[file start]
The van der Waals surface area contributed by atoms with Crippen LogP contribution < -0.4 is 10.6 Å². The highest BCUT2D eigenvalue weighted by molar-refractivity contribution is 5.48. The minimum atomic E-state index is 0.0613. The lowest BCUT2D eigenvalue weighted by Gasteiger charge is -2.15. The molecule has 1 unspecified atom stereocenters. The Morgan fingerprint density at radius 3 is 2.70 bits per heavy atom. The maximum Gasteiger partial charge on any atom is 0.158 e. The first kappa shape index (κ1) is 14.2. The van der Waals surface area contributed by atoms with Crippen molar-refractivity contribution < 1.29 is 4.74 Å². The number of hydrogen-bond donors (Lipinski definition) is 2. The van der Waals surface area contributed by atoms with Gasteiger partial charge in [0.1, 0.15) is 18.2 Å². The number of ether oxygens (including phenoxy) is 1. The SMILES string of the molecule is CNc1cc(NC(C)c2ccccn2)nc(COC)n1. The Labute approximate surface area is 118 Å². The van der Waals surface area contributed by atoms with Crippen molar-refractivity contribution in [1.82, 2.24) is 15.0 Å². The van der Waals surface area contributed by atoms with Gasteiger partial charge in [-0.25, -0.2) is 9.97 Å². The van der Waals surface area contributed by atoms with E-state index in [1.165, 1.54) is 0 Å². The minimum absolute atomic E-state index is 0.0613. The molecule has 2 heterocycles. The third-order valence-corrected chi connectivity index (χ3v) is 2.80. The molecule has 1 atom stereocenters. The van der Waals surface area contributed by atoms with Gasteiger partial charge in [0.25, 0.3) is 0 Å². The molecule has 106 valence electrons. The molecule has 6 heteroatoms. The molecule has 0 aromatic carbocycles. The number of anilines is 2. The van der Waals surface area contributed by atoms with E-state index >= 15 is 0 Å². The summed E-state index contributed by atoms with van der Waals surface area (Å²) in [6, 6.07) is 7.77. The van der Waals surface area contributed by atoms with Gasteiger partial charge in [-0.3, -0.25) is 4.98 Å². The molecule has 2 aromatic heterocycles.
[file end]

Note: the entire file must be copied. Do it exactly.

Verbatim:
The van der Waals surface area contributed by atoms with Crippen LogP contribution < -0.4 is 10.6 Å². The highest BCUT2D eigenvalue weighted by molar-refractivity contribution is 5.48. The minimum atomic E-state index is 0.0613. The lowest BCUT2D eigenvalue weighted by Gasteiger charge is -2.15. The molecule has 1 unspecified atom stereocenters. The Morgan fingerprint density at radius 3 is 2.70 bits per heavy atom. The maximum Gasteiger partial charge on any atom is 0.158 e. The first kappa shape index (κ1) is 14.2. The van der Waals surface area contributed by atoms with Crippen molar-refractivity contribution < 1.29 is 4.74 Å². The number of hydrogen-bond donors (Lipinski definition) is 2. The van der Waals surface area contributed by atoms with Gasteiger partial charge in [0.1, 0.15) is 18.2 Å². The number of ether oxygens (including phenoxy) is 1. The SMILES string of the molecule is CNc1cc(NC(C)c2ccccn2)nc(COC)n1. The Labute approximate surface area is 118 Å². The van der Waals surface area contributed by atoms with Crippen molar-refractivity contribution in [1.82, 2.24) is 15.0 Å². The van der Waals surface area contributed by atoms with Gasteiger partial charge in [-0.25, -0.2) is 9.97 Å². The van der Waals surface area contributed by atoms with E-state index in [1.165, 1.54) is 0 Å². The minimum absolute atomic E-state index is 0.0613. The molecule has 2 heterocycles. The third-order valence-corrected chi connectivity index (χ3v) is 2.80. The molecule has 1 atom stereocenters. The van der Waals surface area contributed by atoms with Gasteiger partial charge in [0.25, 0.3) is 0 Å². The molecule has 106 valence electrons. The molecule has 6 heteroatoms. The molecule has 0 aromatic carbocycles. The number of anilines is 2. The van der Waals surface area contributed by atoms with E-state index >= 15 is 0 Å². The summed E-state index contributed by atoms with van der Waals surface area (Å²) in [6, 6.07) is 7.77. The van der Waals surface area contributed by atoms with Gasteiger partial charge in [-0.3, -0.25) is 4.98 Å². The molecule has 2 aromatic heterocycles.